In 2012, Mazda has created an encompassing suite of technologies under the Skyactiv brand. These three elements: Engine, Drive (transmission), and Body are all responsible for Mazda’s fun-to-drive renaissance of late. Though found in every sixth-generation model, Mazda realizes its limitation: they work and operate independently of each other.
Conventionally, the engine and chassis operate separately and systems like torque vectoring and stability control would only kick in when the car reaches the limits of its safe operation. For Mazda, this reactive behavior doesn’t result in a unified driving feel. Despite being able to keep a car pointed in the right direction, it can feel like the driver is being nannied at times.
The mission of Skyactiv-Vehicle Dynamics is to create a driving environment that’s consistently effective over a range of driving situations from low-speed everyday driving to high speed enthusiastic driving to even emergency situations. Typical of the company’s “defying convention” mentality, Skyactiv-Vehicle Dynamics unifies the engine, transmission, and body control into one cohesive and proactive package that allies to the company’s human-centered philosophy. Not only is Mazda gunning for mechanical efficiency, but also imagines how a vehicle should behave in consideration of its driver.
The first part of the Skyactiv-Vehicle Dynamics is G-Vectoring Control or GVC. The idea behind GVC is revolutionary: it uses the engine to enhance the chassis response. It does this by adjusting engine torque in response to steering inputs. GVC controls both swaying and pitching motion—something that hasn’t been done before. This makes the car move more precisely as the driver intended, reducing the need for steering corrections, many of which are performed unconsciously.
GVC works the moment the driver starts to turn the steering wheel. This generates a deceleration force, shifting load to the front wheels. This increases front-wheel tire grip, enhancing the vehicle’s turn-in response. After that, when the driver maintains a constant steering angle, GVC immediately recovers engine torque which then transfers load to the rear wheels enhancing vehicle stability. This series of load transfers actually extract more grip from the tires, improving responsiveness and stability. And not only does GVC reduce steering inputs, it also provides better control and traction in poor road conditions such as rain or snow. It improves passenger comfort by reducing the unnecessary swaying motion—the most common cause of car sickness.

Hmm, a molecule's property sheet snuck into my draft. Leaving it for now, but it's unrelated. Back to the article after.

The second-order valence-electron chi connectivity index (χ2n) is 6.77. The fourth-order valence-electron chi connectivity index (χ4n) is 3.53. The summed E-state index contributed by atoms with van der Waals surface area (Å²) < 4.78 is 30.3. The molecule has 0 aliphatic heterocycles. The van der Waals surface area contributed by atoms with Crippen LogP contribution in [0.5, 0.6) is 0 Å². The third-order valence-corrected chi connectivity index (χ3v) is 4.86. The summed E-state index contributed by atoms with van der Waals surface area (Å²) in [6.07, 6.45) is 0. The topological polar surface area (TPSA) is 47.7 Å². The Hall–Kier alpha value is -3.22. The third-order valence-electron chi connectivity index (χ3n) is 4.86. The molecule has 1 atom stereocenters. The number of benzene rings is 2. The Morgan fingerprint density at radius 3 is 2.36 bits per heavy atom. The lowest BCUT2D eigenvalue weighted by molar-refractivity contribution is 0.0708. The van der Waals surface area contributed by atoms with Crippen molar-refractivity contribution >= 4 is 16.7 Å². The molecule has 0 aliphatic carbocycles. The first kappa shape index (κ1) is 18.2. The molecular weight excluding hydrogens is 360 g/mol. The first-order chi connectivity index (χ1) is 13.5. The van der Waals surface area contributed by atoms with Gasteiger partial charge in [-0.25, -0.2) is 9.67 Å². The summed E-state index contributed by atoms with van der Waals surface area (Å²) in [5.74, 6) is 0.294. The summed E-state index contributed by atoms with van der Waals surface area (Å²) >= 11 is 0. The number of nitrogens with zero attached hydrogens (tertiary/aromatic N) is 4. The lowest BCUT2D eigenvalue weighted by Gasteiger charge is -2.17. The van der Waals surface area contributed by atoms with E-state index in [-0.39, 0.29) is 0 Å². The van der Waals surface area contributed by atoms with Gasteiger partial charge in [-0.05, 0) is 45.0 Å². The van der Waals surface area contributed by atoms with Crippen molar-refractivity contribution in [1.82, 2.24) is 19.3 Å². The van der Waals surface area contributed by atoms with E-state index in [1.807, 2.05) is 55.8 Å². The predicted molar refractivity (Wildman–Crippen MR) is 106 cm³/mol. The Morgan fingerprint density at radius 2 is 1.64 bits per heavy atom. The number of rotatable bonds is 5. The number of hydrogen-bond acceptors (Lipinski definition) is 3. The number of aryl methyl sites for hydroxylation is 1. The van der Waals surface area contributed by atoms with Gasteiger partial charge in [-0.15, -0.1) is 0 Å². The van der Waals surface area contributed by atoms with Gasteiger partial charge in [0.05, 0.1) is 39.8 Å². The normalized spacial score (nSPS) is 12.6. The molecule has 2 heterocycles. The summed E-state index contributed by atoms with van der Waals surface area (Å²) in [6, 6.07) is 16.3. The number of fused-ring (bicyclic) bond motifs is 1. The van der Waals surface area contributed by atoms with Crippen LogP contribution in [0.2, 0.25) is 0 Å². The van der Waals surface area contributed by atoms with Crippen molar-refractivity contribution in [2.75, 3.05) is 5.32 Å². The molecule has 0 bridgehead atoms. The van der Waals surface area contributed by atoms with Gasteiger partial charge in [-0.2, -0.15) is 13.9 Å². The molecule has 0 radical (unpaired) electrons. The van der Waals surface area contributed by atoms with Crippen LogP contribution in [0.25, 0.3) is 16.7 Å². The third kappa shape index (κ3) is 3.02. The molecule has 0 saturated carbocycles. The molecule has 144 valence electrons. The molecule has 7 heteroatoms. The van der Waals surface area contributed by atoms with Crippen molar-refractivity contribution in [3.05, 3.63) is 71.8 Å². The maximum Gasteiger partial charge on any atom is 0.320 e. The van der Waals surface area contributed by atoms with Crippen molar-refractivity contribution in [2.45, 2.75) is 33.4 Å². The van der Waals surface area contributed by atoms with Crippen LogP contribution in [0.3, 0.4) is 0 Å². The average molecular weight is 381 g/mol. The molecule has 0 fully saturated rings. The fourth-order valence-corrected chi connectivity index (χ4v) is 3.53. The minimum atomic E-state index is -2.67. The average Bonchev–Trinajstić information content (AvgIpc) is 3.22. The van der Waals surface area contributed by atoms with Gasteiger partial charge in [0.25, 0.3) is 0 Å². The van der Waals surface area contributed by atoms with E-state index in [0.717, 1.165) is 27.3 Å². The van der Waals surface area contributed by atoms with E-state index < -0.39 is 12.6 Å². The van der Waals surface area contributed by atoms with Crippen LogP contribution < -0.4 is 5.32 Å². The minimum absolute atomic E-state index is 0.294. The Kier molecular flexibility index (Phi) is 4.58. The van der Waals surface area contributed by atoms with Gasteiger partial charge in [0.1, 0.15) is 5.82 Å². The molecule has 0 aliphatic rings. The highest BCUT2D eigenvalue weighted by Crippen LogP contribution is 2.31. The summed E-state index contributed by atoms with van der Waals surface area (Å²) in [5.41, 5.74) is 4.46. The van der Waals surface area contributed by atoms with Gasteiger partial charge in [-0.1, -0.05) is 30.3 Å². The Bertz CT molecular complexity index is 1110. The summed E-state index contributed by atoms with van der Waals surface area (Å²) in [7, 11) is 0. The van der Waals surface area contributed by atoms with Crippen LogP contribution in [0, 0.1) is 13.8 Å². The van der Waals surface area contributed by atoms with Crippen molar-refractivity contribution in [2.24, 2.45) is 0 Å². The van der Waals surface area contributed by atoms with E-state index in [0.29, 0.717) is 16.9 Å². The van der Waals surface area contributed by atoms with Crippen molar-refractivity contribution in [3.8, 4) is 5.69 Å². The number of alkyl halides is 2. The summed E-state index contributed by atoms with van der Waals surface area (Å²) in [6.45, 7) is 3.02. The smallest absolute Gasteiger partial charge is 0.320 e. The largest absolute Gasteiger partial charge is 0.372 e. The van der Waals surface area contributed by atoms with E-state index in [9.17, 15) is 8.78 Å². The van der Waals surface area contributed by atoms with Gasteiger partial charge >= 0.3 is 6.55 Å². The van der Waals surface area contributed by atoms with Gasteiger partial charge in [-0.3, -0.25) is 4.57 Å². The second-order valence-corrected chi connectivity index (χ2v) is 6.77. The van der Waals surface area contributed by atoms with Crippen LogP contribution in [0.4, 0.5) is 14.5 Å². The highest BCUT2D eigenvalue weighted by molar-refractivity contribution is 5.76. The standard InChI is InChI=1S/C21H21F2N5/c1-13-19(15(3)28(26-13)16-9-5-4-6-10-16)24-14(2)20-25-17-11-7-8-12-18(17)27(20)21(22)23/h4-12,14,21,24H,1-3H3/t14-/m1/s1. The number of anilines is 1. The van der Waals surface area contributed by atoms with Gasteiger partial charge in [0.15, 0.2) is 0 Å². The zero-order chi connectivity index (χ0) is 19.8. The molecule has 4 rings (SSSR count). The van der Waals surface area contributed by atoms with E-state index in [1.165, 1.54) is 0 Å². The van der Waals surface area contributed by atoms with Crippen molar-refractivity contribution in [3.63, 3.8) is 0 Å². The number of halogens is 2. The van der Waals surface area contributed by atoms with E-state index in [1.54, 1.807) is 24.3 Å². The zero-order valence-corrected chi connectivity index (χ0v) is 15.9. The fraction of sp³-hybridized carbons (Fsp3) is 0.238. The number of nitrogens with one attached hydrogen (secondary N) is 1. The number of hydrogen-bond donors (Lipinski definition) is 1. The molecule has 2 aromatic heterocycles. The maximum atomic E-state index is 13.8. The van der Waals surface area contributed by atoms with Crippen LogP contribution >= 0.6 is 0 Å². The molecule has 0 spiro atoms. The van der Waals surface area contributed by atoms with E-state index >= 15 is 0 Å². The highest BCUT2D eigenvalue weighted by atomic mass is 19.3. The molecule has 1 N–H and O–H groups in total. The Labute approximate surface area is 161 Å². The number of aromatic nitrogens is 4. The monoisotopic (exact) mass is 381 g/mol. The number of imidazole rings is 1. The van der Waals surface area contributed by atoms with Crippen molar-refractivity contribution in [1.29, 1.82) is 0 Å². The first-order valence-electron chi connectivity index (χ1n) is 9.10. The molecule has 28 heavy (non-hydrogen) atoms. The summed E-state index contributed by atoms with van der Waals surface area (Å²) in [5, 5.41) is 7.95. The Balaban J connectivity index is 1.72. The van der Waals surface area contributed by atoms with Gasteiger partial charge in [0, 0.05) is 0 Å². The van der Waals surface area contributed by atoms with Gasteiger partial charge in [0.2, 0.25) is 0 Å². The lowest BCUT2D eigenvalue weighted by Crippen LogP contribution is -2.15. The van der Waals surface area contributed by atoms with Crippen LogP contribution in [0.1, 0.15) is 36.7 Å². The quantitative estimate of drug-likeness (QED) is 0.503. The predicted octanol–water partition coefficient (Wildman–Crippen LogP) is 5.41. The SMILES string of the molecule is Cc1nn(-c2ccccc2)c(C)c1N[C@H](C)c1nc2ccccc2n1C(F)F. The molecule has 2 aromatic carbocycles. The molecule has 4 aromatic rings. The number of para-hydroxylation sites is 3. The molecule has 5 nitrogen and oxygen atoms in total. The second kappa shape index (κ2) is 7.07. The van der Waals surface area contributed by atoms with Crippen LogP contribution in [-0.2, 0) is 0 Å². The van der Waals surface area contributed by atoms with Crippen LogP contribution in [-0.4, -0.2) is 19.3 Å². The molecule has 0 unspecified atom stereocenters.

One of the key features of GVC is that it enhances a natural driving feel by offering quicker and more precise control. The reaction time of the system is faster than a person can perceive. The resulting deceleration force is usually just a subtle 0.1 G (minimum is 0.01 G and maximum is 0.5 G).
The beauty of GVC is its high deployability among the Mazda line-up. Purely a software control system, GVC does not carry any weight penalty. In addition, it can easily be deployed regardless of drive system and vehicle type. Mazda engineers have actually said that most of its new-generation models will receive GVC starting with the 2017 Mazda3. And though it works best on an OEM set-up, GVC will not affect those planning to run an aftermarket set-up. It can be made to adapt to a new set-up when necessary with no intervention from the driver.
Mazda has always aimed to offer vehicles that provide driving pleasure. It has done so through the pursuit of Jinba-ittai, the feeling of unity between driver and car. Whether turning, braking, or simply cruising, the driver should be able to control the vehicle naturally and easily as if it were an extension of his body. The newly launched Skyactiv-Vehicle Dynamics is the next step towards achieving that goal. It continues on Mazda’s path of delivering a human-centric development philosophy.